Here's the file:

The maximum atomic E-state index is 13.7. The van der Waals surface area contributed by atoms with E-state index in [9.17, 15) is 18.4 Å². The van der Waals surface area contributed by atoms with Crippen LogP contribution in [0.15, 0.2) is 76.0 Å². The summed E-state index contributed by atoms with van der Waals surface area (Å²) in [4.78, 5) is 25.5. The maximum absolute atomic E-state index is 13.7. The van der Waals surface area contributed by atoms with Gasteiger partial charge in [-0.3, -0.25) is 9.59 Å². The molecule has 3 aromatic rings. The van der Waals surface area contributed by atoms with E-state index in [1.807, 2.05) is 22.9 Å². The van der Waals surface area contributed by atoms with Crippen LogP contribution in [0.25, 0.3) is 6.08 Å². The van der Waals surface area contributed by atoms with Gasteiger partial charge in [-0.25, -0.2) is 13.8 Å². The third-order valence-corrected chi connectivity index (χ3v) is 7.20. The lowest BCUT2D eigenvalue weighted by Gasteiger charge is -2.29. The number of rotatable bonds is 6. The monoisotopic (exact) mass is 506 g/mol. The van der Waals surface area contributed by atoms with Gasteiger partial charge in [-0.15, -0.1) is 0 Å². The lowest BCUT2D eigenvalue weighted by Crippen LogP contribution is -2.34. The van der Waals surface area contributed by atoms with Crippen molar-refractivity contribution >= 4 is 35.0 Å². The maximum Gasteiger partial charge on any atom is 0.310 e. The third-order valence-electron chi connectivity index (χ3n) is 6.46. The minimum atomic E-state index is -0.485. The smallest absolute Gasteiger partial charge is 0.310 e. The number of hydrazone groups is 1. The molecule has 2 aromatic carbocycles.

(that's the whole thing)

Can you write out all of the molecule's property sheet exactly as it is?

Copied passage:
The maximum atomic E-state index is 13.7. The van der Waals surface area contributed by atoms with E-state index in [9.17, 15) is 18.4 Å². The van der Waals surface area contributed by atoms with Crippen LogP contribution in [0.15, 0.2) is 76.0 Å². The summed E-state index contributed by atoms with van der Waals surface area (Å²) in [4.78, 5) is 25.5. The maximum absolute atomic E-state index is 13.7. The van der Waals surface area contributed by atoms with Gasteiger partial charge in [-0.3, -0.25) is 9.59 Å². The molecule has 3 aromatic rings. The van der Waals surface area contributed by atoms with E-state index in [1.807, 2.05) is 22.9 Å². The van der Waals surface area contributed by atoms with Crippen LogP contribution in [0.25, 0.3) is 6.08 Å². The van der Waals surface area contributed by atoms with Gasteiger partial charge in [-0.25, -0.2) is 13.8 Å². The third-order valence-corrected chi connectivity index (χ3v) is 7.20. The lowest BCUT2D eigenvalue weighted by Gasteiger charge is -2.29. The number of rotatable bonds is 6. The monoisotopic (exact) mass is 506 g/mol. The van der Waals surface area contributed by atoms with Gasteiger partial charge in [-0.15, -0.1) is 0 Å². The lowest BCUT2D eigenvalue weighted by Crippen LogP contribution is -2.34. The van der Waals surface area contributed by atoms with Crippen molar-refractivity contribution >= 4 is 35.0 Å². The maximum Gasteiger partial charge on any atom is 0.310 e. The third-order valence-electron chi connectivity index (χ3n) is 6.46. The minimum atomic E-state index is -0.485. The smallest absolute Gasteiger partial charge is 0.310 e. The number of hydrazone groups is 1. The molecule has 2 aromatic carbocycles.